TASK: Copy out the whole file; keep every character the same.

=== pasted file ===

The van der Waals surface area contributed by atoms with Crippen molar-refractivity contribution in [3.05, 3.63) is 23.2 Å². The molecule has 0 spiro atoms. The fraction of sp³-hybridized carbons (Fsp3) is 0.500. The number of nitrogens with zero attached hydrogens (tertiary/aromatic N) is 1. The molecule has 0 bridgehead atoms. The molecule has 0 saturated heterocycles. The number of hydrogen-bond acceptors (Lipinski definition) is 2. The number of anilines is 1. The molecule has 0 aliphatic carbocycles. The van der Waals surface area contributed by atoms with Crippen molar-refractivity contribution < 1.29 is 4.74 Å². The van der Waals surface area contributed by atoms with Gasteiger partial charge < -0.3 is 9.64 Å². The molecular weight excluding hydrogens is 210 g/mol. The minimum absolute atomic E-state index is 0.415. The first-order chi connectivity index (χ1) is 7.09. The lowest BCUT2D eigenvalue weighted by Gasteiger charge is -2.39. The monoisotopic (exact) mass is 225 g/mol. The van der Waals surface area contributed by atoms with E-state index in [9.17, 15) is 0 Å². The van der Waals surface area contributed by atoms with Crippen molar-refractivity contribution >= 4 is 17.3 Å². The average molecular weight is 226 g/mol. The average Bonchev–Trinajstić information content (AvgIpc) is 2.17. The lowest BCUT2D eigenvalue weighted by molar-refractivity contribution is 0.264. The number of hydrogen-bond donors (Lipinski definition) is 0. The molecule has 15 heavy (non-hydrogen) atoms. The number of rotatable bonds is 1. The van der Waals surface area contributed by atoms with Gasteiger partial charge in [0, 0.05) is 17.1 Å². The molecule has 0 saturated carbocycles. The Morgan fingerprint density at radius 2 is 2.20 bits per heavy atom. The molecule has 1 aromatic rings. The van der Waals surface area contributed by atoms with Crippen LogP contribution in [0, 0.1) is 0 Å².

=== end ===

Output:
The van der Waals surface area contributed by atoms with Crippen molar-refractivity contribution in [3.05, 3.63) is 23.2 Å². The molecule has 0 spiro atoms. The fraction of sp³-hybridized carbons (Fsp3) is 0.500. The number of nitrogens with zero attached hydrogens (tertiary/aromatic N) is 1. The molecule has 0 bridgehead atoms. The molecule has 0 saturated heterocycles. The number of hydrogen-bond acceptors (Lipinski definition) is 2. The number of anilines is 1. The molecule has 0 aliphatic carbocycles. The van der Waals surface area contributed by atoms with Crippen molar-refractivity contribution < 1.29 is 4.74 Å². The van der Waals surface area contributed by atoms with Gasteiger partial charge < -0.3 is 9.64 Å². The molecular weight excluding hydrogens is 210 g/mol. The minimum absolute atomic E-state index is 0.415. The first-order chi connectivity index (χ1) is 7.09. The lowest BCUT2D eigenvalue weighted by Gasteiger charge is -2.39. The monoisotopic (exact) mass is 225 g/mol. The van der Waals surface area contributed by atoms with E-state index in [9.17, 15) is 0 Å². The van der Waals surface area contributed by atoms with Crippen molar-refractivity contribution >= 4 is 17.3 Å². The average molecular weight is 226 g/mol. The average Bonchev–Trinajstić information content (AvgIpc) is 2.17. The lowest BCUT2D eigenvalue weighted by molar-refractivity contribution is 0.264. The number of hydrogen-bond donors (Lipinski definition) is 0. The molecule has 15 heavy (non-hydrogen) atoms. The number of rotatable bonds is 1. The van der Waals surface area contributed by atoms with Gasteiger partial charge in [0, 0.05) is 17.1 Å². The molecule has 0 saturated carbocycles. The Morgan fingerprint density at radius 2 is 2.20 bits per heavy atom. The molecule has 1 aromatic rings. The van der Waals surface area contributed by atoms with Crippen LogP contribution in [0, 0.1) is 0 Å².